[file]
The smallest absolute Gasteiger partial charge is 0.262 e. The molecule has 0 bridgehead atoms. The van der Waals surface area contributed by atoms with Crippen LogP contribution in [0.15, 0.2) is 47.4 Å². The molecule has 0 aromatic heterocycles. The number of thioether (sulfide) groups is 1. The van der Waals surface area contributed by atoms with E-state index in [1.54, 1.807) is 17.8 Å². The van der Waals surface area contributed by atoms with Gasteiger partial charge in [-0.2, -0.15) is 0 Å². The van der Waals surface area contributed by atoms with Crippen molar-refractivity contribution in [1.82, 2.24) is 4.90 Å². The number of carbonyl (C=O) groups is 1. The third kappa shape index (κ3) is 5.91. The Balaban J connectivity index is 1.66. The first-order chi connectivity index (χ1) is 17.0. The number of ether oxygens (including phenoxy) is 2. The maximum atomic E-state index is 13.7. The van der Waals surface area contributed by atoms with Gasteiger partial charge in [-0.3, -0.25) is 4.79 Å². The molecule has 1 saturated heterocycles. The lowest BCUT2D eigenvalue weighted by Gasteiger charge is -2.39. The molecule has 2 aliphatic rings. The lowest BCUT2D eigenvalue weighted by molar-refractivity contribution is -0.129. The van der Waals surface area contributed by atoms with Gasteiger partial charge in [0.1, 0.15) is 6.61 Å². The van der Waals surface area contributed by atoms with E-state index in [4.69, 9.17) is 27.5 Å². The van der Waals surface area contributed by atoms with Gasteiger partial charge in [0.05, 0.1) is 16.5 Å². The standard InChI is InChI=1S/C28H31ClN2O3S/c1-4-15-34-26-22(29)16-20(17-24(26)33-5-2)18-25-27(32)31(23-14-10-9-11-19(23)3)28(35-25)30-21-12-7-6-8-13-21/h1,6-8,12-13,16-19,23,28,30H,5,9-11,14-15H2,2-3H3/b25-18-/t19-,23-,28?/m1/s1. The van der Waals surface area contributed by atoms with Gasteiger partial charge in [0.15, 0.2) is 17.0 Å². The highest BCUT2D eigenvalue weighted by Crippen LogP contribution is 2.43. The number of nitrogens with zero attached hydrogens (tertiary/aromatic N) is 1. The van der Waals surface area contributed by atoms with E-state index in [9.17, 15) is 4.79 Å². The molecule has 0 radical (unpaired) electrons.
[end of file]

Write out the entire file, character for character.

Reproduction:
The smallest absolute Gasteiger partial charge is 0.262 e. The molecule has 0 bridgehead atoms. The van der Waals surface area contributed by atoms with Crippen LogP contribution in [0.15, 0.2) is 47.4 Å². The molecule has 0 aromatic heterocycles. The number of thioether (sulfide) groups is 1. The van der Waals surface area contributed by atoms with E-state index in [1.54, 1.807) is 17.8 Å². The van der Waals surface area contributed by atoms with Gasteiger partial charge in [-0.2, -0.15) is 0 Å². The van der Waals surface area contributed by atoms with Crippen molar-refractivity contribution in [1.82, 2.24) is 4.90 Å². The number of carbonyl (C=O) groups is 1. The third kappa shape index (κ3) is 5.91. The Balaban J connectivity index is 1.66. The first-order chi connectivity index (χ1) is 17.0. The number of ether oxygens (including phenoxy) is 2. The maximum atomic E-state index is 13.7. The van der Waals surface area contributed by atoms with Gasteiger partial charge in [-0.3, -0.25) is 4.79 Å². The molecule has 1 saturated heterocycles. The lowest BCUT2D eigenvalue weighted by Gasteiger charge is -2.39. The molecule has 2 aliphatic rings. The lowest BCUT2D eigenvalue weighted by molar-refractivity contribution is -0.129. The van der Waals surface area contributed by atoms with Gasteiger partial charge in [0.1, 0.15) is 6.61 Å². The van der Waals surface area contributed by atoms with E-state index in [4.69, 9.17) is 27.5 Å². The van der Waals surface area contributed by atoms with Gasteiger partial charge in [0.05, 0.1) is 16.5 Å². The standard InChI is InChI=1S/C28H31ClN2O3S/c1-4-15-34-26-22(29)16-20(17-24(26)33-5-2)18-25-27(32)31(23-14-10-9-11-19(23)3)28(35-25)30-21-12-7-6-8-13-21/h1,6-8,12-13,16-19,23,28,30H,5,9-11,14-15H2,2-3H3/b25-18-/t19-,23-,28?/m1/s1. The van der Waals surface area contributed by atoms with Gasteiger partial charge in [0.15, 0.2) is 17.0 Å². The highest BCUT2D eigenvalue weighted by Crippen LogP contribution is 2.43. The number of nitrogens with zero attached hydrogens (tertiary/aromatic N) is 1. The van der Waals surface area contributed by atoms with E-state index in [9.17, 15) is 4.79 Å². The molecule has 0 radical (unpaired) electrons.